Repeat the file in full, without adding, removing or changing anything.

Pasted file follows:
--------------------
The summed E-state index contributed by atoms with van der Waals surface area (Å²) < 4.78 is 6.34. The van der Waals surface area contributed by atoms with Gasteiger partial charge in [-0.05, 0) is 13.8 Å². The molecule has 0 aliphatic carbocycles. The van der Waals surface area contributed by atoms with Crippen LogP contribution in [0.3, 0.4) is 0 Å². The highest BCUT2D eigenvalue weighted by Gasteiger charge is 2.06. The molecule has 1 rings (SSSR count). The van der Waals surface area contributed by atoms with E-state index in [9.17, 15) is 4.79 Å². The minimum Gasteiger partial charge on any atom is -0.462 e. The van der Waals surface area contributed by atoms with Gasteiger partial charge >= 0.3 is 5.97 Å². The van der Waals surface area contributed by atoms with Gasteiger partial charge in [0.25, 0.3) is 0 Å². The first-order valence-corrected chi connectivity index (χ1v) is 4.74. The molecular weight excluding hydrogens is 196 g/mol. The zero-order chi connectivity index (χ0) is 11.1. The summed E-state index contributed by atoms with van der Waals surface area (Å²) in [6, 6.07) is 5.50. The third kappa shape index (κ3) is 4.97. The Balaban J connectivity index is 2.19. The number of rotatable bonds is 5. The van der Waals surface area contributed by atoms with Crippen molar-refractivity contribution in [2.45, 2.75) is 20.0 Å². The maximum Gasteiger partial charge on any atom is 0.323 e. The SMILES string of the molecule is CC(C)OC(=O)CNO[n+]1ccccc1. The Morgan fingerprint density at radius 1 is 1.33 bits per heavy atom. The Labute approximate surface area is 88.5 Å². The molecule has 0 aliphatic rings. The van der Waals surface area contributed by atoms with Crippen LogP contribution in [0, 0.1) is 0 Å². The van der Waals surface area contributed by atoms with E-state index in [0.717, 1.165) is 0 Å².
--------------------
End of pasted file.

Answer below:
The summed E-state index contributed by atoms with van der Waals surface area (Å²) < 4.78 is 6.34. The van der Waals surface area contributed by atoms with Gasteiger partial charge in [-0.05, 0) is 13.8 Å². The molecule has 0 aliphatic carbocycles. The van der Waals surface area contributed by atoms with Crippen LogP contribution in [0.3, 0.4) is 0 Å². The highest BCUT2D eigenvalue weighted by Gasteiger charge is 2.06. The molecule has 1 rings (SSSR count). The van der Waals surface area contributed by atoms with E-state index in [9.17, 15) is 4.79 Å². The minimum Gasteiger partial charge on any atom is -0.462 e. The van der Waals surface area contributed by atoms with Gasteiger partial charge >= 0.3 is 5.97 Å². The van der Waals surface area contributed by atoms with Gasteiger partial charge in [0.25, 0.3) is 0 Å². The first-order valence-corrected chi connectivity index (χ1v) is 4.74. The molecular weight excluding hydrogens is 196 g/mol. The zero-order chi connectivity index (χ0) is 11.1. The summed E-state index contributed by atoms with van der Waals surface area (Å²) in [6, 6.07) is 5.50. The third kappa shape index (κ3) is 4.97. The Balaban J connectivity index is 2.19. The number of rotatable bonds is 5. The van der Waals surface area contributed by atoms with Crippen molar-refractivity contribution in [2.45, 2.75) is 20.0 Å². The maximum Gasteiger partial charge on any atom is 0.323 e. The SMILES string of the molecule is CC(C)OC(=O)CNO[n+]1ccccc1. The Morgan fingerprint density at radius 1 is 1.33 bits per heavy atom. The Labute approximate surface area is 88.5 Å². The molecule has 0 aliphatic rings. The van der Waals surface area contributed by atoms with Crippen LogP contribution in [0, 0.1) is 0 Å². The van der Waals surface area contributed by atoms with E-state index in [0.717, 1.165) is 0 Å².